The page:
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How we deal with challenges makes us who we are.

Since our Don’t Quit, Do It campaign launched in 2015 we have been inspired by the role inclusive sport plays in the lives of thousands of people who have suffered serious injuries or illness.

These people refuse to be defined by their disability and instead use their ability as a beacon to showcase their talent, determination and belief. 12 million people in the UK have a disability but only one in six takes part in sport regularly. We want this to change and we’ve enlisted an amazing group to help us.

We know that everyone has a story and the latest phase of our campaign showcases incredible clients that love inclusive sport.

Sport gives them freedom and independence they didn’t know was possible and plays a huge part in their lives.

Read their stories and be inspired to create your own.

Ainsley

Ainsley was a 21-year-old student, just months into an architecture and property development course at the University of Wolverhampton when he was involved in a road traffic collision and suffered a spinal cord injury. We secured interim payments for Ainsley which enabled him to access a range of support after leaving hospital. Ainsley’s rehabilitation saw him take part in the Inter Spinal Unit Games, an event which allows people with a spinal injury to sample a range of different sports and meet other people in a similar position.

He first tried rowing at a local club last year and he hasn’t looked back. Ainsley loves being on the water and the sense of freedom and responsibility that it gives him. He would also like to try other inclusive activities in the future, including wheelchair basketball, to help with his rehabilitation.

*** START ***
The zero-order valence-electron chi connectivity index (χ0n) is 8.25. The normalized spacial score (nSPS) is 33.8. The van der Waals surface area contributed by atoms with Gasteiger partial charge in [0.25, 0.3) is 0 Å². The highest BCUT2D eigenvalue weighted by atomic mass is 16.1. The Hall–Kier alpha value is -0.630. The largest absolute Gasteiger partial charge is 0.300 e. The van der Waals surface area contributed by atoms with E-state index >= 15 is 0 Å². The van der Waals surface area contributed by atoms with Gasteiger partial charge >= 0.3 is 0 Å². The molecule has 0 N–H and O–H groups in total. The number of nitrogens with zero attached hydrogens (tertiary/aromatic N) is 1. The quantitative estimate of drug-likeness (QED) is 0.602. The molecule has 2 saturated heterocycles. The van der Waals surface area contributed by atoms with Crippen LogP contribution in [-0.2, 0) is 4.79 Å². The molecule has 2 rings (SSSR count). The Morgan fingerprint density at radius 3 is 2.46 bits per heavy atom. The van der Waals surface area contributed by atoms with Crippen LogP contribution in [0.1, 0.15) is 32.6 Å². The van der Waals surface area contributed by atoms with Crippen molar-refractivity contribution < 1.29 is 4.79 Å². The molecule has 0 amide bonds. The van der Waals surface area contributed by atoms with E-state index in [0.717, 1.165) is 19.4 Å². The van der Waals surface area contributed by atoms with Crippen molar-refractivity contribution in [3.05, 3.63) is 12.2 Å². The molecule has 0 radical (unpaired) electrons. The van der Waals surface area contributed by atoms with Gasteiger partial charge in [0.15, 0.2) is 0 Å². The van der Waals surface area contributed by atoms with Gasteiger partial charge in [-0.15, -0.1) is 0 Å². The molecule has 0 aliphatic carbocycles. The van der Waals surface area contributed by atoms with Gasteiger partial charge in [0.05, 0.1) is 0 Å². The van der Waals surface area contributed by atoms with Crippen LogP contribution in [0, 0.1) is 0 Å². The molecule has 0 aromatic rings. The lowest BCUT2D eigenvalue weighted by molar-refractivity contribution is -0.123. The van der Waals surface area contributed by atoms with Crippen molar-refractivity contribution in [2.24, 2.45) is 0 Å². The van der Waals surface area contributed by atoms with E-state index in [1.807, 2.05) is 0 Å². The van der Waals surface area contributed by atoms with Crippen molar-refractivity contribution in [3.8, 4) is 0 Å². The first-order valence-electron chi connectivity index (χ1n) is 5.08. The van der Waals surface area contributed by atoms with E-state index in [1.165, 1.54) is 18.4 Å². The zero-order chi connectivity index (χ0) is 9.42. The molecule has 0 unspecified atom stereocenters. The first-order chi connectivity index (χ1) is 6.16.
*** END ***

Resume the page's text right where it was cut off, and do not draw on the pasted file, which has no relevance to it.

“It was so hard coming to terms with my injuries, but sport has assisted with my recovery and opened me up to a whole new world of possibilities.”

Issy

Issy

Issy was a 19-year-old student loving life at the University of Exeter when she was seriously injured in a road traffic collision, which caused a life changing spinal cord injury. The support we secured for Issy helped her move into adapted accommodation which had enough space for her to receive further physiotherapy and rehabilitation. Issy was a keen runner, javelin champion and talented hockey player before her injuries, so she saw no need to give up her passion for sport. After trying a number of sports she fell in love with two – wheelchair rugby and shooting.

Both the team spirit and the contact element of wheelchair rugby really appealed to her, with the intensity of the sport never failing to provide her with a major adrenaline rush. Her second sport, shooting, was such a success that she went on to represent Team GB at the Rio Paralympics in 2016 and is targeting Tokyo in 2020.

“Before my injury I knew I needed sport, now I know I can’t live without it.”

Halle

Halle

Halle faced a challenging start to life after she suffered an injury during birth; nerves in her neck were damaged which led to her being diagnosed with Erb’s palsy. The support our experts secured for Halle, both now and in the future, meant she could focus on her love of inclusive activity. Sport has played an important role in Halle’s rehabilitation throughout her life. While she is a keen horse rider and swimmer, her true love is karate.

She has been having lessons for over seven years and has competed in a range of competitions, with the discipline and physical nature of martial arts offering her an ideal way to express herself.

“I am determined to improve the movement in my arm as much as I can and sport has already helped so much.”

Don't Quit, Do It

You can read about our clients Luke, Ed, and Sophie and our ambassadors Hannah Cockroft MBE and Alfie Hewett at irwinmitchell.com/DQDI


Turning Point - Winter 2018

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